Where has June Chikumas music been my whole life, asked the guy whos never played video games.
Where has June Chikuma's music been my whole life, asked the guy who's never played video games. Freedom to Spend

June Chikuma, "Oddman Hypothesis" (Freedom to Spend)

Japanese composer June Chikuma designed music for Nintendo’s Bomberman franchise circa 1983, among many other video games that formed the chiptune aesthetic that's proved to be surprisingly durable into this century. She's also composed for film and television over the last few decades. The golden-eared, underground-culture savants at RVNG Intl. and its Freedom to Spend subsidiary (Matt Werth, Eternal Tapestry's Jed Bindeman, and ex-Yellow Swans member Pete Swanson) have done the world a favor by collecting June's recordings off the ultra-obscure 1986 LP Divertimento and other stray cuts from the period for Les Archives (released on LP with bonus 7-inch on April 5).

Les Archives contains music of extremely advanced rhythmic sensibilities—a sort of proto-IDM/drum & bass intricacy that's astounding for '80s productions. The balance between playfulness and braininess is impressive throughout. June imbues these tracks with a distinctive ominousness that overwhelms the video-game context—although I'm just theorizing, as I've never played video games (true story).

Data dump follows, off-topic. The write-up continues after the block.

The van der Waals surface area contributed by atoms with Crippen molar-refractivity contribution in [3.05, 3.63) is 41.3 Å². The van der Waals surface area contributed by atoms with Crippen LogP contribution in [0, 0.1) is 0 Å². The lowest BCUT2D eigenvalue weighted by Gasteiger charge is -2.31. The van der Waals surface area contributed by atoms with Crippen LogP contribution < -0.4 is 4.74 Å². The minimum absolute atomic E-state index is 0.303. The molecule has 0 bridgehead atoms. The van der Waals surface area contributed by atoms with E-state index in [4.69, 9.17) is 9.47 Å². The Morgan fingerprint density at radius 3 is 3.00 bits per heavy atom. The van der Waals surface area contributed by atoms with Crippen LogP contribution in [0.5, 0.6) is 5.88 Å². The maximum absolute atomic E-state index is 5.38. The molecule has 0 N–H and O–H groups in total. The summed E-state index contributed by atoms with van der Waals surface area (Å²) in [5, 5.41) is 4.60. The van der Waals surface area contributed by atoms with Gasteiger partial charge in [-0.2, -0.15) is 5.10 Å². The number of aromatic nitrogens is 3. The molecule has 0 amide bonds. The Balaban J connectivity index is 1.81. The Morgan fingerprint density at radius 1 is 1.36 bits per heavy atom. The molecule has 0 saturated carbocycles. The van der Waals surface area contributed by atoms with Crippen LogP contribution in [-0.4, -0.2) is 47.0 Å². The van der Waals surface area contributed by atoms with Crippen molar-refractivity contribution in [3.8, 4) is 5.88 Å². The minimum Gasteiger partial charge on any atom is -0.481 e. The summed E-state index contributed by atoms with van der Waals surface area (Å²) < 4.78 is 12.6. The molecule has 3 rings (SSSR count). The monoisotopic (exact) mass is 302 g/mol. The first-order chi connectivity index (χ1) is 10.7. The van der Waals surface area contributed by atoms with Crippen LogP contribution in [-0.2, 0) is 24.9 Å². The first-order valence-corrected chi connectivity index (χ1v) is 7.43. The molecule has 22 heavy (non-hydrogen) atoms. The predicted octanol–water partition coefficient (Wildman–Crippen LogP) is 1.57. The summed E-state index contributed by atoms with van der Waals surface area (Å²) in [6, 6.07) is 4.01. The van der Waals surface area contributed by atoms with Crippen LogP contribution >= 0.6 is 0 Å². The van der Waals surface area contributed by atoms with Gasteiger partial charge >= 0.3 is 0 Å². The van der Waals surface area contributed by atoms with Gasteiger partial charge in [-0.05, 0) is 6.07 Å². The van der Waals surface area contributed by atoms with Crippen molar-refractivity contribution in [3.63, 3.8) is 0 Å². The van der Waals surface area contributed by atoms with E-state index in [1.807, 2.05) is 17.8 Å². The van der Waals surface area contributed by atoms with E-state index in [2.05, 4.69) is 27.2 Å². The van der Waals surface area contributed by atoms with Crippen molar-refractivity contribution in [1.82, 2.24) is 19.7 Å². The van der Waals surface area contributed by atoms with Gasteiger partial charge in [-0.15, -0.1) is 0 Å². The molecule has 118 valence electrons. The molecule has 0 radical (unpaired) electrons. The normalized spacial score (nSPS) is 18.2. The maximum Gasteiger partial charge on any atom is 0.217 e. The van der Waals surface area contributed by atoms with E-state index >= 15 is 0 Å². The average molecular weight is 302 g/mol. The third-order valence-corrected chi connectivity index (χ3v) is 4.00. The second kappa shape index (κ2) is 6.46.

Probably the closest reference point for this music to most Westerners would be Yellow Magic Orchestra, but June works in a more abstract manner. There are also oblique similarities—especially in the odd, metallic percussive timbres—to the material gathered on Light in the Attic's Kankyō Ongaku box set. This stuff is too bizarre for the club (unfortunately!)—although the Art of Noise-like "Divertimento" might be able to sneak its way into more adventurous DJs' sets. It's easy to hear why Oneohtrix Point Never/Dan Lopatin is a June Chikuma champion.

"Oddman Hypothesis" is one of those unusual constructions that elude easy classification. The chunky drums timestamp it to a certain strain of mid-'80s pop and electro, but the meter is irregular and the synthesized timbres suggest metallophones made out of titanium and solar flares. A contemplative, TV-theme-like melody demurely tries to break through the thick percussion flora, its poignancy heightened by the struggle. If you dig Japan's sublime 1981 album Tin Drum, you will likely flip for "Oddman Hypothesis."

You can view director Amanda Kramer's visual interpretation of June's music here.